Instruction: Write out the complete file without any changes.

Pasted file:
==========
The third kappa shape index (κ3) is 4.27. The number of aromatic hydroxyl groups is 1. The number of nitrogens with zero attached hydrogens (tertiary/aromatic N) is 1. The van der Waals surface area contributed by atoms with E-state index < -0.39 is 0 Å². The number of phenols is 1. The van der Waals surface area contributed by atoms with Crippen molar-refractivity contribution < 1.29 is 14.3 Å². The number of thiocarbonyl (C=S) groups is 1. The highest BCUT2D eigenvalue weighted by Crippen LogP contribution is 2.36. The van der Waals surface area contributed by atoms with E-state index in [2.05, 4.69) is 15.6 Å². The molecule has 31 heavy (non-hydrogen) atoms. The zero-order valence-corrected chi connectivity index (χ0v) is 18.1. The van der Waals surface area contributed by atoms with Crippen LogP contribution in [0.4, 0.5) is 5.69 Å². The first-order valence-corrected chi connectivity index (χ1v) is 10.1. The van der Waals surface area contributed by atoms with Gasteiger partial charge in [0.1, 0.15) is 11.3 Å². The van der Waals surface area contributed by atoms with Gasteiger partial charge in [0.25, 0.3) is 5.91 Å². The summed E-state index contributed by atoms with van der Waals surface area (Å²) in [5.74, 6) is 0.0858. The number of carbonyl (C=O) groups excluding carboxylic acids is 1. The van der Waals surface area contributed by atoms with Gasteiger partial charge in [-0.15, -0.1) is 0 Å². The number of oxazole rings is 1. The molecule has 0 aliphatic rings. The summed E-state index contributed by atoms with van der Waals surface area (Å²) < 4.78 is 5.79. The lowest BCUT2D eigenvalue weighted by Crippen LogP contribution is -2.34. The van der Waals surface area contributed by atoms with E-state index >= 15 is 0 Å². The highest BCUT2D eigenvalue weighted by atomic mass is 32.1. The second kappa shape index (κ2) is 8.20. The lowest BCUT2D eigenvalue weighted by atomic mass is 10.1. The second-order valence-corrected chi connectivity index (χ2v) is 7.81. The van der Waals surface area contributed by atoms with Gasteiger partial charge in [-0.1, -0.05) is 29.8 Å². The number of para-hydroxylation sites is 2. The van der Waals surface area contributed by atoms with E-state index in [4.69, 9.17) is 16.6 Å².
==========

The third kappa shape index (κ3) is 4.27. The number of aromatic hydroxyl groups is 1. The number of nitrogens with zero attached hydrogens (tertiary/aromatic N) is 1. The van der Waals surface area contributed by atoms with E-state index < -0.39 is 0 Å². The number of phenols is 1. The van der Waals surface area contributed by atoms with Crippen molar-refractivity contribution < 1.29 is 14.3 Å². The number of thiocarbonyl (C=S) groups is 1. The highest BCUT2D eigenvalue weighted by Crippen LogP contribution is 2.36. The van der Waals surface area contributed by atoms with E-state index in [2.05, 4.69) is 15.6 Å². The molecule has 31 heavy (non-hydrogen) atoms. The zero-order valence-corrected chi connectivity index (χ0v) is 18.1. The van der Waals surface area contributed by atoms with Crippen LogP contribution in [0.4, 0.5) is 5.69 Å². The first-order valence-corrected chi connectivity index (χ1v) is 10.1. The van der Waals surface area contributed by atoms with Gasteiger partial charge in [0.1, 0.15) is 11.3 Å². The van der Waals surface area contributed by atoms with Gasteiger partial charge in [0.25, 0.3) is 5.91 Å². The summed E-state index contributed by atoms with van der Waals surface area (Å²) in [5.74, 6) is 0.0858. The number of carbonyl (C=O) groups excluding carboxylic acids is 1. The van der Waals surface area contributed by atoms with Gasteiger partial charge in [-0.15, -0.1) is 0 Å². The number of oxazole rings is 1. The molecule has 0 aliphatic rings. The summed E-state index contributed by atoms with van der Waals surface area (Å²) < 4.78 is 5.79. The lowest BCUT2D eigenvalue weighted by Crippen LogP contribution is -2.34. The van der Waals surface area contributed by atoms with E-state index >= 15 is 0 Å². The highest BCUT2D eigenvalue weighted by atomic mass is 32.1. The second kappa shape index (κ2) is 8.20. The lowest BCUT2D eigenvalue weighted by atomic mass is 10.1. The second-order valence-corrected chi connectivity index (χ2v) is 7.81. The van der Waals surface area contributed by atoms with Gasteiger partial charge in [-0.1, -0.05) is 29.8 Å². The number of para-hydroxylation sites is 2. The van der Waals surface area contributed by atoms with E-state index in [4.69, 9.17) is 16.6 Å².